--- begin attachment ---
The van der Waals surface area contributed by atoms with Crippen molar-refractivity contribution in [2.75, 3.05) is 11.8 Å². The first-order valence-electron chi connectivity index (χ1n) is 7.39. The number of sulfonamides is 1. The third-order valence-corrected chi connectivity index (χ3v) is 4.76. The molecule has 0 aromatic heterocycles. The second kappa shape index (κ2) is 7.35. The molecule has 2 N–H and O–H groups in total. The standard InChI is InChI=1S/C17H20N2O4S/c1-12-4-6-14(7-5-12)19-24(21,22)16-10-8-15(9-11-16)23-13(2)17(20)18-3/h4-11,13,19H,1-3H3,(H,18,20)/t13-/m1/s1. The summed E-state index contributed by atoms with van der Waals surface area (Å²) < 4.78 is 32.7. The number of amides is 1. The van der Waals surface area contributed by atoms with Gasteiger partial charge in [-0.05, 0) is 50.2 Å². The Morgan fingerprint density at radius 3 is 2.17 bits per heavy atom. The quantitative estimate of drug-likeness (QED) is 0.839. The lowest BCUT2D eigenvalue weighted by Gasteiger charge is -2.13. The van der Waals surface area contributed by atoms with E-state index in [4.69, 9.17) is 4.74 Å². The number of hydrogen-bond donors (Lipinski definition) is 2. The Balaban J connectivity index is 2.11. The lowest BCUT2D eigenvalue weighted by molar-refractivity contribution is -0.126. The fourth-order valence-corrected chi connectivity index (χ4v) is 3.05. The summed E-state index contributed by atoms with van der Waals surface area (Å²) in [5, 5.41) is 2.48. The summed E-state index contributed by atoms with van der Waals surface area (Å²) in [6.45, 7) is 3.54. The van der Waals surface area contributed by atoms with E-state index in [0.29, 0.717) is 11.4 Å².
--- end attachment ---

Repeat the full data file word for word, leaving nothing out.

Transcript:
The van der Waals surface area contributed by atoms with Crippen molar-refractivity contribution in [2.75, 3.05) is 11.8 Å². The first-order valence-electron chi connectivity index (χ1n) is 7.39. The number of sulfonamides is 1. The third-order valence-corrected chi connectivity index (χ3v) is 4.76. The molecule has 0 aromatic heterocycles. The second kappa shape index (κ2) is 7.35. The molecule has 2 N–H and O–H groups in total. The standard InChI is InChI=1S/C17H20N2O4S/c1-12-4-6-14(7-5-12)19-24(21,22)16-10-8-15(9-11-16)23-13(2)17(20)18-3/h4-11,13,19H,1-3H3,(H,18,20)/t13-/m1/s1. The summed E-state index contributed by atoms with van der Waals surface area (Å²) < 4.78 is 32.7. The number of amides is 1. The van der Waals surface area contributed by atoms with Gasteiger partial charge in [-0.05, 0) is 50.2 Å². The Morgan fingerprint density at radius 3 is 2.17 bits per heavy atom. The quantitative estimate of drug-likeness (QED) is 0.839. The lowest BCUT2D eigenvalue weighted by Gasteiger charge is -2.13. The van der Waals surface area contributed by atoms with E-state index in [4.69, 9.17) is 4.74 Å². The number of hydrogen-bond donors (Lipinski definition) is 2. The Balaban J connectivity index is 2.11. The lowest BCUT2D eigenvalue weighted by molar-refractivity contribution is -0.126. The fourth-order valence-corrected chi connectivity index (χ4v) is 3.05. The summed E-state index contributed by atoms with van der Waals surface area (Å²) in [5, 5.41) is 2.48. The summed E-state index contributed by atoms with van der Waals surface area (Å²) in [6.45, 7) is 3.54. The van der Waals surface area contributed by atoms with E-state index in [0.29, 0.717) is 11.4 Å².